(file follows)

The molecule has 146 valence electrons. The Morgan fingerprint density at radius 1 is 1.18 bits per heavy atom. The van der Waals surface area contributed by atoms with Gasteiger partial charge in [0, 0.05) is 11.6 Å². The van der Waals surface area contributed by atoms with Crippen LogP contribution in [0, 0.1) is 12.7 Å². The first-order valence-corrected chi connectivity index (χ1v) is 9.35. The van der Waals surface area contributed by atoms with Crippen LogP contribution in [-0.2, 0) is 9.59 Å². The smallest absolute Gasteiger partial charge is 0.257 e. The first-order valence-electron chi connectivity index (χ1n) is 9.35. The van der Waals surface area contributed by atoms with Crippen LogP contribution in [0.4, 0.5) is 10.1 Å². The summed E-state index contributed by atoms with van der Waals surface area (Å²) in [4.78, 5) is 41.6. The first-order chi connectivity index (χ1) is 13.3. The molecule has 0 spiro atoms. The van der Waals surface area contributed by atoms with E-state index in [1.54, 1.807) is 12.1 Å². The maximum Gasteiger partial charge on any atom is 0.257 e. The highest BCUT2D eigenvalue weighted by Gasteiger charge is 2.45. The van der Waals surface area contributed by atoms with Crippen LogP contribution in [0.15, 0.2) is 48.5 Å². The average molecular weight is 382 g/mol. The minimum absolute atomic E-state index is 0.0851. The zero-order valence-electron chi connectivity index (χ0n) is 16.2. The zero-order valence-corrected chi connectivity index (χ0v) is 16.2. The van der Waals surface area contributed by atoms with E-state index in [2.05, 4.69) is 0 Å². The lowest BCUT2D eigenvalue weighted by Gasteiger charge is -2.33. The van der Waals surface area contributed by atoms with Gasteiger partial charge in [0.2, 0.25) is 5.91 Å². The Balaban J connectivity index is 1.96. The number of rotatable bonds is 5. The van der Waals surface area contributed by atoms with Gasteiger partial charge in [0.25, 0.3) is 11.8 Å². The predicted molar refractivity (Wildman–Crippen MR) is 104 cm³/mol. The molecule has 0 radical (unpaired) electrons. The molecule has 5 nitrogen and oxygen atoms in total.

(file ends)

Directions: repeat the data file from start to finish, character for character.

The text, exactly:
The molecule has 146 valence electrons. The Morgan fingerprint density at radius 1 is 1.18 bits per heavy atom. The van der Waals surface area contributed by atoms with Gasteiger partial charge in [0, 0.05) is 11.6 Å². The van der Waals surface area contributed by atoms with Crippen LogP contribution in [0, 0.1) is 12.7 Å². The first-order valence-corrected chi connectivity index (χ1v) is 9.35. The van der Waals surface area contributed by atoms with Crippen LogP contribution in [-0.2, 0) is 9.59 Å². The smallest absolute Gasteiger partial charge is 0.257 e. The first-order valence-electron chi connectivity index (χ1n) is 9.35. The van der Waals surface area contributed by atoms with Crippen LogP contribution in [0.4, 0.5) is 10.1 Å². The summed E-state index contributed by atoms with van der Waals surface area (Å²) in [4.78, 5) is 41.6. The first-order chi connectivity index (χ1) is 13.3. The molecule has 0 spiro atoms. The van der Waals surface area contributed by atoms with E-state index in [1.54, 1.807) is 12.1 Å². The maximum Gasteiger partial charge on any atom is 0.257 e. The highest BCUT2D eigenvalue weighted by Gasteiger charge is 2.45. The van der Waals surface area contributed by atoms with Crippen LogP contribution in [0.15, 0.2) is 48.5 Å². The average molecular weight is 382 g/mol. The minimum absolute atomic E-state index is 0.0851. The zero-order valence-electron chi connectivity index (χ0n) is 16.2. The zero-order valence-corrected chi connectivity index (χ0v) is 16.2. The van der Waals surface area contributed by atoms with E-state index in [2.05, 4.69) is 0 Å². The lowest BCUT2D eigenvalue weighted by Gasteiger charge is -2.33. The van der Waals surface area contributed by atoms with Gasteiger partial charge in [0.2, 0.25) is 5.91 Å². The Balaban J connectivity index is 1.96. The number of rotatable bonds is 5. The van der Waals surface area contributed by atoms with Gasteiger partial charge in [0.25, 0.3) is 11.8 Å². The predicted molar refractivity (Wildman–Crippen MR) is 104 cm³/mol. The molecule has 0 radical (unpaired) electrons. The molecule has 5 nitrogen and oxygen atoms in total.